So last week was Spring Break. I had to go in to work a couple of days to get some stuff ready for labs, plus there were a number of things that simply didn’t get done, such as writing some reviews (although I did finish the first draft of the WIP), the backyard is still covered with pecans, etc.
I did manage to sneak off to Austin for an overnight trip. I went down to see an exhibit about violence on the border in the early 20th century, which will be the next post at Dispatches From the Lone Star Front. That will be followed by posts on La Salle and rural cemeteries. These will be lengthy posts in some cases, so it may be a week or three before they start showing up.
I got to Austin on Sunday with plans to see the museum on Monday, when a notice about a Frank Frazetta exhibit came across my Twitter feed. An exhibit that was only a short walk (9 blocks or so) away from the Bullock State History Museum, where the exhibit I had come to see was on display. It was at the Robert Rodriguez museum, a block off the state capital.
The impression I got from the announcement, reproduced at the end of the post, was that the exhibit was only for a week. I think the dates were a draw for the SXSW crowd. I didn’t care. There were original Frank Frazetta paintings that I could go see near where I was going to be in the morning.
So you know I had to go.
In addition to some concept art from Fire and Ice and some sketches, there were a dozen original paintings. Admission was $10, which I gladly paid. There were also some very large and extremely nice posters, not all of them of pieces in the exhibit. They were $100, and no, I didn’t even think of buying one. Not at those prices.
I’m not sure where I would hang anything that size anyway.
The exhibit (or the Frazetta portion of it at least) ran along the left-hand wall. Here’s a list of the paintings, in the order they were displayed:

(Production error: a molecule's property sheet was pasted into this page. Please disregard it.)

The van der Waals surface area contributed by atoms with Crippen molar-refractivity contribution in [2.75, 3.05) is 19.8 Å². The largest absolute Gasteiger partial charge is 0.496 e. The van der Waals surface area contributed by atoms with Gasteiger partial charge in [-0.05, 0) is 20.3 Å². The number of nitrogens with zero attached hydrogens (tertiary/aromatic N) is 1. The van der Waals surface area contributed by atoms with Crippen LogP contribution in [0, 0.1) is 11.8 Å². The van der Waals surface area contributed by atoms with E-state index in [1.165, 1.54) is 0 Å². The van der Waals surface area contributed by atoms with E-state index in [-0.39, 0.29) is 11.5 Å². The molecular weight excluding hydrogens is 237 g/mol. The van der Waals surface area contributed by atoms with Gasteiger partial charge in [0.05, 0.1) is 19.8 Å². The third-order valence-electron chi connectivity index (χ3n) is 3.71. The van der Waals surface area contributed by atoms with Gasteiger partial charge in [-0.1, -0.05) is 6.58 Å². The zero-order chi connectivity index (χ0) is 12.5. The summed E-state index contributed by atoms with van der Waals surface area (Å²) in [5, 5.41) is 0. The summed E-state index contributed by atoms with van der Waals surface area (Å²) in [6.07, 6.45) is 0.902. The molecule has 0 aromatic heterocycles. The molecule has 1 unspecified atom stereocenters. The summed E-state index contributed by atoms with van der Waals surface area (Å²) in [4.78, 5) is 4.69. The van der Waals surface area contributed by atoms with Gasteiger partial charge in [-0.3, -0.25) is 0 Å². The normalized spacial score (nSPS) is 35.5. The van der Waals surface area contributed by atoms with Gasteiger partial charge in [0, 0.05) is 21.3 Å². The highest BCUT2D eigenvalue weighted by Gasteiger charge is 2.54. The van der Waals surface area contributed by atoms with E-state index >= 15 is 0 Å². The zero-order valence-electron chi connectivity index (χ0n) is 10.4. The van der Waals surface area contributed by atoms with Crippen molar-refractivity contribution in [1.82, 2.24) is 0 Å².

At the Earth’s Core
Tamar of Pellucidar
Dusk Till Dawn
Fire and Ice
Death Dealer 2
I wasn’t allowed to take pictures (no surprise there), but most of the paintings were ones I’d seen before.
It was an incredible experience to be able to stand only a few feet away and see originals of paintings I’d admired in reproduction for years. Of course, the detail was much better than in any reproduction. At the right angle, the brush strokes really stood out when the light hit them.
One of the things I really found interesting were the figures in some of the backgrounds. You know what I’m talking about if you’ve ever looked at some of these pictures closely. There are things on the edges of the shadows that aren’t quite human. Some of them seem to show up in multiple paintings, and not all paintings that feature the same character.
The exhibit was promoted as part of SXSW. I’m not sure if the paintings are there all year or not. Since going, I’ve found this interview with Robert Rodriguez from last year.
Since this seems to be a permanent (or at least semi-permanent) exhibit, I’ll try to see it again the next time I’m in Austin.